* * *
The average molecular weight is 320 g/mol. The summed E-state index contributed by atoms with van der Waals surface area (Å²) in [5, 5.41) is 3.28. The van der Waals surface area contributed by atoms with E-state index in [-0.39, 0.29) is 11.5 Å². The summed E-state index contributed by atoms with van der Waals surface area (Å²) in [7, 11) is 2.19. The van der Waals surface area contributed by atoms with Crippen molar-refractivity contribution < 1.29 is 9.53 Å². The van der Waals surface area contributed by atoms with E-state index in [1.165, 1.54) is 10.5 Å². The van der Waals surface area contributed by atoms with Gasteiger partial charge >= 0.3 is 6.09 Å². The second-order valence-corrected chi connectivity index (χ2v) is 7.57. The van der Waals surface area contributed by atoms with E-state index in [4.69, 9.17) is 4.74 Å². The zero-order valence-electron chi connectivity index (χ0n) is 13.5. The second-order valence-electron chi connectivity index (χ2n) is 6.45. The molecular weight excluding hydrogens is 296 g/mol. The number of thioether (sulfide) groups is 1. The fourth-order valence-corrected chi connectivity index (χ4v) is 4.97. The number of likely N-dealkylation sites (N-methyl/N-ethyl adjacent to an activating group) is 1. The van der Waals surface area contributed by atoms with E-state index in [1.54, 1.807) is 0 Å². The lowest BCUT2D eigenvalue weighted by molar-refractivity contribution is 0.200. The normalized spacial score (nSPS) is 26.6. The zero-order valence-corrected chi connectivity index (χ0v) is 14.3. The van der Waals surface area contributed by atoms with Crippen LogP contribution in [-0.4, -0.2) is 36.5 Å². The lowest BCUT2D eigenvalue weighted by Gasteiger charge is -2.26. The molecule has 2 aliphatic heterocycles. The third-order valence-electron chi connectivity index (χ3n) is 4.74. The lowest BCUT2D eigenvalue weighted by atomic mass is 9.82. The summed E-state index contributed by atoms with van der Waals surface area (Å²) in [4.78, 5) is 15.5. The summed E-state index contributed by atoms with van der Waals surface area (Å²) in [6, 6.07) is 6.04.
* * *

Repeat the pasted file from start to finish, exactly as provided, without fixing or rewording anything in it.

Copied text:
The average molecular weight is 320 g/mol. The summed E-state index contributed by atoms with van der Waals surface area (Å²) in [5, 5.41) is 3.28. The van der Waals surface area contributed by atoms with E-state index in [-0.39, 0.29) is 11.5 Å². The summed E-state index contributed by atoms with van der Waals surface area (Å²) in [7, 11) is 2.19. The van der Waals surface area contributed by atoms with Crippen molar-refractivity contribution < 1.29 is 9.53 Å². The van der Waals surface area contributed by atoms with E-state index in [1.165, 1.54) is 10.5 Å². The van der Waals surface area contributed by atoms with Gasteiger partial charge >= 0.3 is 6.09 Å². The second-order valence-corrected chi connectivity index (χ2v) is 7.57. The van der Waals surface area contributed by atoms with E-state index in [4.69, 9.17) is 4.74 Å². The zero-order valence-electron chi connectivity index (χ0n) is 13.5. The second-order valence-electron chi connectivity index (χ2n) is 6.45. The molecular weight excluding hydrogens is 296 g/mol. The number of thioether (sulfide) groups is 1. The fourth-order valence-corrected chi connectivity index (χ4v) is 4.97. The number of likely N-dealkylation sites (N-methyl/N-ethyl adjacent to an activating group) is 1. The van der Waals surface area contributed by atoms with E-state index in [1.54, 1.807) is 0 Å². The lowest BCUT2D eigenvalue weighted by molar-refractivity contribution is 0.200. The normalized spacial score (nSPS) is 26.6. The zero-order valence-corrected chi connectivity index (χ0v) is 14.3. The van der Waals surface area contributed by atoms with Crippen LogP contribution in [-0.4, -0.2) is 36.5 Å². The lowest BCUT2D eigenvalue weighted by Gasteiger charge is -2.26. The molecule has 2 aliphatic heterocycles. The third-order valence-electron chi connectivity index (χ3n) is 4.74. The lowest BCUT2D eigenvalue weighted by atomic mass is 9.82. The summed E-state index contributed by atoms with van der Waals surface area (Å²) in [4.78, 5) is 15.5. The summed E-state index contributed by atoms with van der Waals surface area (Å²) in [6, 6.07) is 6.04.